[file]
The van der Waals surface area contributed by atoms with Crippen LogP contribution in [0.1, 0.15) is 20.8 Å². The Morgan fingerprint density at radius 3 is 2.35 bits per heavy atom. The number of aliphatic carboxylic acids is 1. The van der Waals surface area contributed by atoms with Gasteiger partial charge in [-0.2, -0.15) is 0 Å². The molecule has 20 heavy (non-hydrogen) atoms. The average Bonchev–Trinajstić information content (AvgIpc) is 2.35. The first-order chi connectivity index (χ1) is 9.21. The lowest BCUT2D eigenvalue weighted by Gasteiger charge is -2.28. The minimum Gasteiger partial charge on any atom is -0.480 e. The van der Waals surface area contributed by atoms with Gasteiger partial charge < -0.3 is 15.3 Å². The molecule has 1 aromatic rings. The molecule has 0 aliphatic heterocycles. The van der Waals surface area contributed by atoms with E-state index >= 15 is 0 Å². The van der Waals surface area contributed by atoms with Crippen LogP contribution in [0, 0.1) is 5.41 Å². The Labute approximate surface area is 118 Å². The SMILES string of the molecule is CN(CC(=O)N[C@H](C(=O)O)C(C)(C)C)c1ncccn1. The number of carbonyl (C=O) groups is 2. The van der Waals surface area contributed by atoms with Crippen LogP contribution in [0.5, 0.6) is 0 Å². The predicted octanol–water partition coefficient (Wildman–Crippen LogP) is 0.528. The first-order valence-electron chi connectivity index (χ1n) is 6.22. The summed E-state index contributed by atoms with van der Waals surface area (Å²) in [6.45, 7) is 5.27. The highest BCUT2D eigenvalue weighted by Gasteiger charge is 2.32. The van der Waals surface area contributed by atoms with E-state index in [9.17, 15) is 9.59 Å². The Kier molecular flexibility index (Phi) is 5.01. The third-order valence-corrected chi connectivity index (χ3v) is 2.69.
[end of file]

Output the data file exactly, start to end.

The van der Waals surface area contributed by atoms with Crippen LogP contribution in [0.1, 0.15) is 20.8 Å². The Morgan fingerprint density at radius 3 is 2.35 bits per heavy atom. The number of aliphatic carboxylic acids is 1. The van der Waals surface area contributed by atoms with Gasteiger partial charge in [-0.2, -0.15) is 0 Å². The molecule has 20 heavy (non-hydrogen) atoms. The average Bonchev–Trinajstić information content (AvgIpc) is 2.35. The first-order chi connectivity index (χ1) is 9.21. The lowest BCUT2D eigenvalue weighted by Gasteiger charge is -2.28. The minimum Gasteiger partial charge on any atom is -0.480 e. The van der Waals surface area contributed by atoms with Gasteiger partial charge < -0.3 is 15.3 Å². The molecule has 1 aromatic rings. The molecule has 0 aliphatic heterocycles. The van der Waals surface area contributed by atoms with E-state index >= 15 is 0 Å². The van der Waals surface area contributed by atoms with Crippen LogP contribution in [0, 0.1) is 5.41 Å². The Labute approximate surface area is 118 Å². The SMILES string of the molecule is CN(CC(=O)N[C@H](C(=O)O)C(C)(C)C)c1ncccn1. The number of carbonyl (C=O) groups is 2. The van der Waals surface area contributed by atoms with Crippen LogP contribution in [0.5, 0.6) is 0 Å². The predicted octanol–water partition coefficient (Wildman–Crippen LogP) is 0.528. The first-order valence-electron chi connectivity index (χ1n) is 6.22. The summed E-state index contributed by atoms with van der Waals surface area (Å²) in [6.45, 7) is 5.27. The highest BCUT2D eigenvalue weighted by Gasteiger charge is 2.32. The van der Waals surface area contributed by atoms with E-state index in [9.17, 15) is 9.59 Å². The Kier molecular flexibility index (Phi) is 5.01. The third-order valence-corrected chi connectivity index (χ3v) is 2.69.